Bill Gross, who runs the world’s biggest bond fund, says the Federal Reserve’s open-ended plan to flood the economy with $40 billion a month will ignite inflation. The options market is signaling that won’t happen anytime soon.
Demand to protect against higher long-term bond yields over the next six months has been static since Fed Chairman Ben S. Bernanke announced a third round of quantitative easing, or QE3, Sept. 13, Barclays Plc data shows. Appetite, though, is rising for options that mature in 2015. Traders’ expectations for consumer price increases as measured by inflation-protected Treasuries have fallen from the highest levels since 2006.
The Barclays data measures what traders call the payer skew using options on interest-rate swaps. The skew typically widens when traders anticipate a rise in yields as they seek to hedge the value of their holdings. It’s now 25 cents for the shorter term, about unchanged from December, while it’s 89 cents for options that mature in 2015, up from 80 cents at the end of 2011. Each 10 cents represents $100,000 of bonds.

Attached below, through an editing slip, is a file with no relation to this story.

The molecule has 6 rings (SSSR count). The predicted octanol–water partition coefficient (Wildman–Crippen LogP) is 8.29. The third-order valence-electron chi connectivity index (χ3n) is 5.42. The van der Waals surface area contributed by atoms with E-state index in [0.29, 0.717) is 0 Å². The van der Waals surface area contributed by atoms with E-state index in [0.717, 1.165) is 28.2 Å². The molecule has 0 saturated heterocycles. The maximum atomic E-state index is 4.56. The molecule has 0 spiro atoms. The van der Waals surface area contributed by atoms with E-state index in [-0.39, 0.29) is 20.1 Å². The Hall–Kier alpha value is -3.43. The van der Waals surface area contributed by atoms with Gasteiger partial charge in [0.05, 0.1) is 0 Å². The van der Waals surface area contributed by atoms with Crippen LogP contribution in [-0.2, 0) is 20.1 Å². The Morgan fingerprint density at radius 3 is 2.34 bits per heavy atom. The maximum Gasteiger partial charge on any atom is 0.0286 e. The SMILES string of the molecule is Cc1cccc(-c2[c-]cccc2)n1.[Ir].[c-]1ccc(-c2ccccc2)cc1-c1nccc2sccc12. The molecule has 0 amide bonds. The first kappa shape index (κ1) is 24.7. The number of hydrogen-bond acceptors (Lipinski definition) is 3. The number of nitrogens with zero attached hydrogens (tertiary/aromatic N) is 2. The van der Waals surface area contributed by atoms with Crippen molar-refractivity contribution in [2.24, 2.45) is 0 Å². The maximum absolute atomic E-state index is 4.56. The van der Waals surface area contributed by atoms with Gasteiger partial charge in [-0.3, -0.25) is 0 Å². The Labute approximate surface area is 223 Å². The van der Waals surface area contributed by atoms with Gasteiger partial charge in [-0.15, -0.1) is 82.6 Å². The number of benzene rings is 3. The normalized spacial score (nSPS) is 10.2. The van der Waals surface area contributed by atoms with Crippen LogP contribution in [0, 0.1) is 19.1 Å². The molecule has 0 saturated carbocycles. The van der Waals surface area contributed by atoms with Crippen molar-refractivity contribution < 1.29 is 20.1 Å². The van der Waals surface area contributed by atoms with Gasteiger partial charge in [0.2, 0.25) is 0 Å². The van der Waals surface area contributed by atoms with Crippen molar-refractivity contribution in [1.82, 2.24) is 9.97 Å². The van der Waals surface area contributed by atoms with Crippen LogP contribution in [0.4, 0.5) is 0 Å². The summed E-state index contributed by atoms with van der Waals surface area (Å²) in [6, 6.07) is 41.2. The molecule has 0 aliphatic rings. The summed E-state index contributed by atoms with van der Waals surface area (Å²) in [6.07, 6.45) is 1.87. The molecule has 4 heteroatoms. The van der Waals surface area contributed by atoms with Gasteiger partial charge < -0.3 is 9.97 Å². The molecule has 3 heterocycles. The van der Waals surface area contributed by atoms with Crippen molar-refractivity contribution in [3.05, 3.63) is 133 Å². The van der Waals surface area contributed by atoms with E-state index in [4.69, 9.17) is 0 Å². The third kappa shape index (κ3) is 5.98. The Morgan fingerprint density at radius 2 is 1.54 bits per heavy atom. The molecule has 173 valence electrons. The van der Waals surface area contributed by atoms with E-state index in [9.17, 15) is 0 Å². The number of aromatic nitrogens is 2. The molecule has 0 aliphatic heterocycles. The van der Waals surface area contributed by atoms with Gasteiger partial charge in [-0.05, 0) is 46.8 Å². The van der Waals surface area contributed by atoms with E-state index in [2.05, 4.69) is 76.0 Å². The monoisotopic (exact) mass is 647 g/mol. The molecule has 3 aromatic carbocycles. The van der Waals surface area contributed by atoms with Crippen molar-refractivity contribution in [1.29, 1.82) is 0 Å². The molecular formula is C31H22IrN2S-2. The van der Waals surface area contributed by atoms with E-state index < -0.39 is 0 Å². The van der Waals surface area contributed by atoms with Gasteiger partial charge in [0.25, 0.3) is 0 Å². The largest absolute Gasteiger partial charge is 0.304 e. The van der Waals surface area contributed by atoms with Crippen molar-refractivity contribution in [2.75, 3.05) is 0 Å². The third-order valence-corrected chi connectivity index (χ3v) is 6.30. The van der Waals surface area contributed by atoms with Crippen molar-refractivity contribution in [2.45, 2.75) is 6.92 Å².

The consumer price index rose 1.7 percent in August. Bond yield have been mostly below the gauge since April 2011, resulting in negative real yields.
Bernanke is getting help from the weak labor market. The government may say Oct. 5 that the unemployment rate held above 8 percent for the 44th straight month in September, according to the median estimate of more than 60 economists by Bloomberg.